"Of all the many activities our children have participated in, Wildlife Watch is definitely one of the best. It is simple, fresh, varied, often muddy and excellent value for money. But most of all, it inspires the children and helps them value the environment around them.”
Hardwick Wildlife Watch Group, a joint Wildlife Trust and National Trust-run group based in Derbyshire scooped second place in this year’s competition. One parent said: “My daughter has been attending the Watch Group now for a long period of time and the group has introduced her to all aspects of wildlife and outdoor activities. She has been able to learn a great deal and the variety of the workshops has enabled her to understand more of the great outdoors, animals and nature. This group is an inspiration!”
Last year’s winners, Stroud Wildlife Watch group from Gloucestershire, and North Berwick Wildlife Watch group from Scotland came in at joint third place.
The award for the Best New Group went to Mansfield and Ashfield Watch Group from Nottinghamshire. The group started to meet in October 2012 and now attracts 15-20 regular members. During the year they have taken part in activities such as sowing wildflower seeds with balloons, litter picking, hibernating hot potatoes, painting eggs to resemble wild bird eggs and enjoying a visit from some real life owls. They built dens, visited a heath and discovered dragonflies and bees. Some have also completed their Wildlife Watch Hedgehog awards.
Amongst the people to congratulate the group on its success was the Nottinghamshire Wildlife Trust Mansfield and Ashfield Local Group Chair, Shlomo Dowen. He said:
“It is the young people who come along to these activities who are the real winners. Mansfield and Ashfield folk are very fortunate that such opportunities are available, affordable and accessible. The Local Wildlife Group is grateful to everyone whose voluntary efforts have made this Wildlife Watch Group so successful.”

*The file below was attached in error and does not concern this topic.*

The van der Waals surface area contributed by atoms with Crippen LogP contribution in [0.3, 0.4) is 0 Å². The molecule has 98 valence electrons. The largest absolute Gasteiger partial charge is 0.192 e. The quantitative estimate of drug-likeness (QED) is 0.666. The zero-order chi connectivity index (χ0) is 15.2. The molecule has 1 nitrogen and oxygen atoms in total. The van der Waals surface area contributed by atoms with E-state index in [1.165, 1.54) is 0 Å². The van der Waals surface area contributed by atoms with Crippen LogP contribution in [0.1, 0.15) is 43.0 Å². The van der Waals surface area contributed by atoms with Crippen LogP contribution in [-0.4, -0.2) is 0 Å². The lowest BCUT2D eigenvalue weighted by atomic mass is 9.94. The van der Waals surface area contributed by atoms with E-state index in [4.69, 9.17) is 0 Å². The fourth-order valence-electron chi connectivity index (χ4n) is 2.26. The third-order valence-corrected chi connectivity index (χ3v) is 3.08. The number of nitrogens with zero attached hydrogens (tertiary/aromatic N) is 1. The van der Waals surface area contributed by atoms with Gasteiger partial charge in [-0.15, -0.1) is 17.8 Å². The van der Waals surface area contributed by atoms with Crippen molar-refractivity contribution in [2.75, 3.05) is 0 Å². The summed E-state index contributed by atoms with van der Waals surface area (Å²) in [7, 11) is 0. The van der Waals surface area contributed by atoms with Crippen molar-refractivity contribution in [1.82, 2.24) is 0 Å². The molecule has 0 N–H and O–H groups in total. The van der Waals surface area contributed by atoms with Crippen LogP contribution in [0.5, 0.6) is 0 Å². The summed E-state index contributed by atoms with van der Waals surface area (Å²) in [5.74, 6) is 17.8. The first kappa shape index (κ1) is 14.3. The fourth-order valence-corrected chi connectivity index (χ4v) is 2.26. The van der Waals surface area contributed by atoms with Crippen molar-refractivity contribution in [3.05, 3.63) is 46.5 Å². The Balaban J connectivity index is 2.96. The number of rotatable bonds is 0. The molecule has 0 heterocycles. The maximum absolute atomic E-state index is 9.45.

The runner’s up in the Best New Group were Newcastleton Wildlife Watch Group from Scotland. This group, which meets every week, gets outside no matter what the weather - and even built their own shelter in the woods in which to hold their meetings. Group members are taking part in the John Muir Award and take part in lots of forest school type activities. Brackenhurst group from Nottinghamshire is Highly Commended and both Skelton Squirrels from Cumbria and East Carlton, from Northamptonshire, are Commended by the judges.
Wildlife Watch is The Wildlife Trusts’ branch for its junior members, who receive four copies of Wildlife Watch magazine every year, a membership pack, and access to events and activities. To find out more about Wildlife Watch and how to join, visit wildlifewatch.org.uk. Wildlife Watch groups are run across the UK by local Wildlife Trusts. To find your local group visit: wildlifewatch.org.uk/Where-you-live. Ideas for indoor and outdoor activities, for children of all ages, are available to download from http://www.wildlifewatch.org.uk/Activity-Sheets
Watch Group of the Year 2013
- WOW (Watch Out Wednesdays (Worcestershire Wildlife Trust)
- Hardwick Wildlife Watch Group (Derbyshire Wildlife Trust)
Joint third place
- North Berwick Wildlife Watch Club (Scottish WT)
- Stroud Wildlife Watch Group (Gloucestershire WT)
- Brackenhurst Wildlife Watch group (Nottinghamshire WT)
- Skelton Squirrels (Cumbria WT)
- East Carlton Wildlife Watch Group (Beds, Cambs & Northants WT)
Best New Wildlife Watch Group Winner
- Mansfield & Ashfield Wildlife Watch Group (Nottinghamshire WT)
Runner Up (Best New Group)
- Newcastleton Wildlife Watch Group (Scottish WT)
Wildlife Watch www.wildlifewatch.org.uk
Wildlife Watch is the junior branch of The Wildlife Trusts. Watch encourages and nurtures young people’s interest in wildlife and the environment by creating learning opportunities, and inspiring personal participation and celebration.
We have 150,000 subscribing members around the UK and support a network of adult volunteers working with young people, including running groups, and a large number of subscribing schools and educators.
Wildlife Watch groups are run by teams of adult volunteers supported by their local Wildlife Trust and some central resource. Groups encourage member contribution at all levels and operate according to guidelines designed to ensure young members can enjoy experiencing their natural world whilst remaining safe from harm.
Tagged with: Wildlife Watch